Creative Destruction

June 7, 2007

Nitpickery Online

Filed under: Blogosphere — Robert @ 12:16 pm

Shamus Young (of DMotR fame) is understandably irked at the nitpickery that has come with having a big readership.

I confess uneasily to being one of those commenters, sometimes, although I like to think that I’m able to restrict my nitpicking to areas where it really is material to the point or argument being made. (Example of useful nitpickery: if the actual author of the linked post was Frank Johnson, correcting my error would be material; non-useful nitpickery would be pointing out that nitpickery isn’t a word.)

From a commenting perspective, probably the only thing Shamus can do to move the situation in a direction he likes is to create a circle of regular, non-irritating-jerk commenters, and ask them to use peer pressure to keep the jerkish behavior down. Ironically, I’d like to make this helpful suggestion at his site, but he’s closed comments because he’s sick of the jerks. Hopefully he’ll see the trackback. 😉



  1. Indeed. 🙂

    The biggest problem is that I can’t see how to combat the problem without annoying everyone else. As you noted, you can’t comment on that post. Sigh.

    Comment by Shamus — June 7, 2007 @ 12:33 pm | Reply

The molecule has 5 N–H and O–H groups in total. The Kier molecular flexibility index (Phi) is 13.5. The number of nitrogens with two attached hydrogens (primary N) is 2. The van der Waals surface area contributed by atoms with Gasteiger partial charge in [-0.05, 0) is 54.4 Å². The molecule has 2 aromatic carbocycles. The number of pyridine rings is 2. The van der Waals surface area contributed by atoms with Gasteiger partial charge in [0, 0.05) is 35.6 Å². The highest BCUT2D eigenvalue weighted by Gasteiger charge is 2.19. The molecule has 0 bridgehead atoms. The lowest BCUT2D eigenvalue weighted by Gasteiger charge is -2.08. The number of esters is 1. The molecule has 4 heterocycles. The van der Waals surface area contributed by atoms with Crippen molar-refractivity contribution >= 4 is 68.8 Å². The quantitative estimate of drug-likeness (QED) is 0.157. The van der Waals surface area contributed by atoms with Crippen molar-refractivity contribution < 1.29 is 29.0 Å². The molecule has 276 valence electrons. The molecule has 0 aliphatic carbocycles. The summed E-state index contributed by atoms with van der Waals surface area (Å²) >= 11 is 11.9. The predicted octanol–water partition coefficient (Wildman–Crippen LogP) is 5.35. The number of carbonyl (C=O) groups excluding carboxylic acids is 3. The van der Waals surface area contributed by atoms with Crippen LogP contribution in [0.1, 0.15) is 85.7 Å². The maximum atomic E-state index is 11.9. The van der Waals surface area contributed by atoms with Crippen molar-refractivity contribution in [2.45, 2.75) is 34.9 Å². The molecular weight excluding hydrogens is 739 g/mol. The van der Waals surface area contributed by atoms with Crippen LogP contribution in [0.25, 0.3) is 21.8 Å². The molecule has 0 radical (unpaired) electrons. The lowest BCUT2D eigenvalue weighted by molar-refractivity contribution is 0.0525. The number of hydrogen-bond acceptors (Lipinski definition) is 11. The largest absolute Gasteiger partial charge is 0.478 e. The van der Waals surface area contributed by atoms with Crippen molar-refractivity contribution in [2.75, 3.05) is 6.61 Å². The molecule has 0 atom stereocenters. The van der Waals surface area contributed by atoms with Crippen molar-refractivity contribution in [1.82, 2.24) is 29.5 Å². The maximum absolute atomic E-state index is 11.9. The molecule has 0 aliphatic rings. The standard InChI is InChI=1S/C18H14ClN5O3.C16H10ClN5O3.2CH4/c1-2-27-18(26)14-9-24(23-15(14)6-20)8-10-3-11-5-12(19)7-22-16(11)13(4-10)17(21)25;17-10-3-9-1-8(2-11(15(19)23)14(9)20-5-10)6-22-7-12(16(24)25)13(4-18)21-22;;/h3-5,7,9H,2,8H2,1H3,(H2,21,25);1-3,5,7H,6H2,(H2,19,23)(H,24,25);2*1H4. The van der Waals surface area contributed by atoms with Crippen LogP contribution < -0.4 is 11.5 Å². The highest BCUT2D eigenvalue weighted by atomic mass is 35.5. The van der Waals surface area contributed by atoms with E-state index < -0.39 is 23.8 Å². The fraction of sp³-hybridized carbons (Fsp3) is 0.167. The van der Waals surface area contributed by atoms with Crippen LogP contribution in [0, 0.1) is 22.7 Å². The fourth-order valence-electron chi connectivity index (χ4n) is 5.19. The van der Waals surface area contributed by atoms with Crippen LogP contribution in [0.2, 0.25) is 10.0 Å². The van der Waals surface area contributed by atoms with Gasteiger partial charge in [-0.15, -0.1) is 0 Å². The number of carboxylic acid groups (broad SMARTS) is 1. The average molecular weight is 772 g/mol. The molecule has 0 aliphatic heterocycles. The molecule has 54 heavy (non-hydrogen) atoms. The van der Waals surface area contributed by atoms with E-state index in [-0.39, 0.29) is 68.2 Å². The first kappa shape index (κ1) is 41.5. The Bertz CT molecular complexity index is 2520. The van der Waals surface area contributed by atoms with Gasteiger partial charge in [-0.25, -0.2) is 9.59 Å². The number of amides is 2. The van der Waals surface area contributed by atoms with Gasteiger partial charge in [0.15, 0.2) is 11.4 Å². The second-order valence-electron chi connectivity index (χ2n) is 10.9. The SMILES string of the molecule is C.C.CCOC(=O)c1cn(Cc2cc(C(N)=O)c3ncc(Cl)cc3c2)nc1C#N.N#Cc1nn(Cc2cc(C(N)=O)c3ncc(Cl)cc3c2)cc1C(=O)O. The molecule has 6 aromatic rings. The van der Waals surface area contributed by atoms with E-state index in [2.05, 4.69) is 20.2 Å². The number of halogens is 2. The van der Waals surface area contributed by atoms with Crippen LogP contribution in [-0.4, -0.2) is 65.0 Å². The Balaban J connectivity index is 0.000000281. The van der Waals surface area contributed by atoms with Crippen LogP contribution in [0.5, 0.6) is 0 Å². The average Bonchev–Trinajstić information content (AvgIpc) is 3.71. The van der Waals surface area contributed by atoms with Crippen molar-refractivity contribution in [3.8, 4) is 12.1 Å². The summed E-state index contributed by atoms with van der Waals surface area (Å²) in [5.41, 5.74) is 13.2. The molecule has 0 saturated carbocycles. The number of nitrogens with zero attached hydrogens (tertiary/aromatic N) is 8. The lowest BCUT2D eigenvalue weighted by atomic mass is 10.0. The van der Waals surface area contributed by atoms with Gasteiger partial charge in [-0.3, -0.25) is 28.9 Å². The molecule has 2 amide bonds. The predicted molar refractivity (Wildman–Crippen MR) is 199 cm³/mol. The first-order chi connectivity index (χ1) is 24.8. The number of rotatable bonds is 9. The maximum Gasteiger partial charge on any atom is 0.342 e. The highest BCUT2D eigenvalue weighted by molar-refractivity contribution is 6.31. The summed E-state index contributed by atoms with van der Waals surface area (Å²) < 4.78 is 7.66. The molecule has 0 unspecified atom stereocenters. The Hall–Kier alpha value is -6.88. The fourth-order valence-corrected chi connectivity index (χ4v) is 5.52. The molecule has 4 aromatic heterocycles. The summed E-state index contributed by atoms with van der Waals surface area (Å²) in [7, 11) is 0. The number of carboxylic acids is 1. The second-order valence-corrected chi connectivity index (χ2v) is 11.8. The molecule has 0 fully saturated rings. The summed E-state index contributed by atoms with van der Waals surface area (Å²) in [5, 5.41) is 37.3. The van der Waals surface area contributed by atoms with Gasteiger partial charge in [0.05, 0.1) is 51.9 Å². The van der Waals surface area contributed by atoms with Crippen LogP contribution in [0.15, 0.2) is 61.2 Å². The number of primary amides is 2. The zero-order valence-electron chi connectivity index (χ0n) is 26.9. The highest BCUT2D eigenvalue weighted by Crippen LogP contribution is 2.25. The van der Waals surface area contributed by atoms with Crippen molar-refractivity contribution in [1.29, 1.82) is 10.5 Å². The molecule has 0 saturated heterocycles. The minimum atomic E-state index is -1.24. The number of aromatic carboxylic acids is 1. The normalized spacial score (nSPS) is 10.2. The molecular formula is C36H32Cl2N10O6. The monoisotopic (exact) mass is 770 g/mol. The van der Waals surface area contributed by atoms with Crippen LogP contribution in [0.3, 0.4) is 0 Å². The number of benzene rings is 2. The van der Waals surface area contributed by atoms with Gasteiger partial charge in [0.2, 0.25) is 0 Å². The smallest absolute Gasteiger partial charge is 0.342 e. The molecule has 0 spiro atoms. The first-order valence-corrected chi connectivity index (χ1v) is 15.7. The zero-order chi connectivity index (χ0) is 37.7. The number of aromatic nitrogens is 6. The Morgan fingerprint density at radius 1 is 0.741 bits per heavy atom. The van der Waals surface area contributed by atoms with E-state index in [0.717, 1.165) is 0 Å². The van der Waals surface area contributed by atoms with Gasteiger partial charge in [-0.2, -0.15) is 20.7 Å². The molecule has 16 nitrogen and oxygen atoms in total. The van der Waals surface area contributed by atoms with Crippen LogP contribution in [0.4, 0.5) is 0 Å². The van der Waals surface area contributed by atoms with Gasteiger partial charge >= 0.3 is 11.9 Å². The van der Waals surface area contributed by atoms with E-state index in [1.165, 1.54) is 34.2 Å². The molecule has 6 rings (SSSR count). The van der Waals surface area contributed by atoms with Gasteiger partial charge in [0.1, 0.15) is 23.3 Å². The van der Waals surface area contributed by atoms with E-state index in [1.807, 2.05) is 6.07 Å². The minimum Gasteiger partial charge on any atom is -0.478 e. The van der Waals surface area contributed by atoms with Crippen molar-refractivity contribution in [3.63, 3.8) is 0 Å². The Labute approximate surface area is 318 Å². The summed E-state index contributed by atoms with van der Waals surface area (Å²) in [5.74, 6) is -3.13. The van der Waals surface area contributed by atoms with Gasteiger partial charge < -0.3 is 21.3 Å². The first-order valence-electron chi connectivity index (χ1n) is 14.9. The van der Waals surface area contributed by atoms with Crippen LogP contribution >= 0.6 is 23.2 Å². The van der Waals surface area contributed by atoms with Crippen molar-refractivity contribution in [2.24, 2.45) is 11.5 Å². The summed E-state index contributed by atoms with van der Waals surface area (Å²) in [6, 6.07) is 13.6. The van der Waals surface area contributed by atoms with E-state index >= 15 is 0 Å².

2. […] LATER: A useful illustration of helpful vs. unhelpful corrections is here. […]

    Pingback by Twenty Sided » Pedantic Nitpicking — June 7, 2007 @ 12:39 pm | Reply

  3. You know what it boils down to? Faith – specifically, good faith. If two people are having a conversation in good faith, then each automatically mentally compensates for whatever trivial ambiguity or vagueness is present in the speech of the other. Inevitably, there are such lacunae in our precision; language is a club, not a rapier. We get close enough to be understood; further effort invested, as Shamus notes, makes writing a chore and reading a bore. There are times when the ambiguity passes a certain threshold; I have relationships in my life with people where the threshold is different for the two people involved, which causes some friction and frustration when one person seeks a clarification that the other person thinks is trivial or stupid. (Fortunately those relationships are worth the hassle.)